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36 Hours of Travel

16/08/2009

I decided it was about time I introduced my wife to my family and showed her the land I grew up in, so we booked a trip to the UK. I’m writing this while in my mum’s bungalow in a place outside Blackpool, England.

It’s currently 6:15am and I’m waiting for everyone else to wake up. Jet lag? Me?

One of the reasons I haven’t been back here in around 5 years is the epic travel time. There’s approximately 23 hours of flying time between Chirstchurch, NZ, and Manchester, UK. But the sitting-in-airports time is not to be underestimated. I started my stopwatch as I left our house in Christchurch and stopped it as I stepped through the door at my mum’s place – 36 hours.

It’s in an airline’s best interests to keep travellers as happy as possible during their long flights. Emirates make a pretty good stab at this with their latest “ICE” system (no it’s not in-car-enterainment, it’s “information, communication and entertainment”. Clever)

Incidentally, before I get into writing about this and everyone starts thinking “He went all the way to England and all he wrote about is the flight?” – I’ll write a few posts covering the stages of my trip and pretty much all I’ve done so far is travelled!

So yeah, here’s what the Emirates ICE system looks like:

Emirates' ICE System

This is the screen that shows the downward video camera. There’s also a camera that looks forwards. There’s something cool about being able to watch the approach to a runway and the landing itself on a video screen. You feel like you should be shouting recommendations to the Captain to correct him on his flight path.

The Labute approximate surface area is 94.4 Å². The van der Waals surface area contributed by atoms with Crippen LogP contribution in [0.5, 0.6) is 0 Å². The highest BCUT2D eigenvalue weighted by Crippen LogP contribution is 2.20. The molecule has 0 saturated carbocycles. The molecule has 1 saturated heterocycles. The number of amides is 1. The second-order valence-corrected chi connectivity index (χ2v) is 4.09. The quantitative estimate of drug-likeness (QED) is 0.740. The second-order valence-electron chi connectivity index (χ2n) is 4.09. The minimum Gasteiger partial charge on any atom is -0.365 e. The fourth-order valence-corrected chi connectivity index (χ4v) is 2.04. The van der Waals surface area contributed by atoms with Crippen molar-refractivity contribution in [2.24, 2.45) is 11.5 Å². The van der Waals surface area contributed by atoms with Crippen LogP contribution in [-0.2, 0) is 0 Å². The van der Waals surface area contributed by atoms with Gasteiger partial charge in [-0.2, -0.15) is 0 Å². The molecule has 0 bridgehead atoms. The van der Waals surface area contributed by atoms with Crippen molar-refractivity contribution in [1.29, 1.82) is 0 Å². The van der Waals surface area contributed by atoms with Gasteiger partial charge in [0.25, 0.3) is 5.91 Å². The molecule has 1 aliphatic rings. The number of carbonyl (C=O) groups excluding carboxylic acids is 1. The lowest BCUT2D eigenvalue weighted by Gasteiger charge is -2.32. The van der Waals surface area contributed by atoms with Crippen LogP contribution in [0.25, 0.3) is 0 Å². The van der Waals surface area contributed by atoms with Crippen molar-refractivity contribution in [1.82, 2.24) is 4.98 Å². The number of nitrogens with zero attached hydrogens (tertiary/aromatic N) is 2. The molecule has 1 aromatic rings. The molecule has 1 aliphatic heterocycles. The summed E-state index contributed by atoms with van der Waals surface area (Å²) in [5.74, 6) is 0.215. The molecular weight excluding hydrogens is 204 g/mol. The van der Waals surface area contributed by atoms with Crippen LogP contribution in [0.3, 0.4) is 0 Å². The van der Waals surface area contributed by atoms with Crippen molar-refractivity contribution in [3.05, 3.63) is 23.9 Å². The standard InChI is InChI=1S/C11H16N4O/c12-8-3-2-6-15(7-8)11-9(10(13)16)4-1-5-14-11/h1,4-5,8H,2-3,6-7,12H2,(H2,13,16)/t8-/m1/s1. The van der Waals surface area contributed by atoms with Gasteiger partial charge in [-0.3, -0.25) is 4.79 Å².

Through this system you can also send messages to other seat numbers. Perfect for passing some abuse around the cabin. Kid behind you keeps kicking your chair? No problem – just send a message to seat 24F – keep kicking the chair and I’ll show you what 32,000 feet of freefall feels like – and the problem’s solved!

Another facility is a USB file viewer. If you have photos or videos on your camera (or even PDF files) and you want to look through your holiday snaps so the creepy bloke sitting next to you can learn more about your trip, you just plug your camera into the USB port and you’re away.

At “night” time, the ceiling lights dim and glow blue and a hundred pin-pricks of light appear in the ceiling. This helps to suggest that the ceiling of the plane has disappeared and you can now view the stars. Something that helps young people sleep and eldery people have panic attacks.

Emirates Plane Ceiling

All in all, one bloody long trip.

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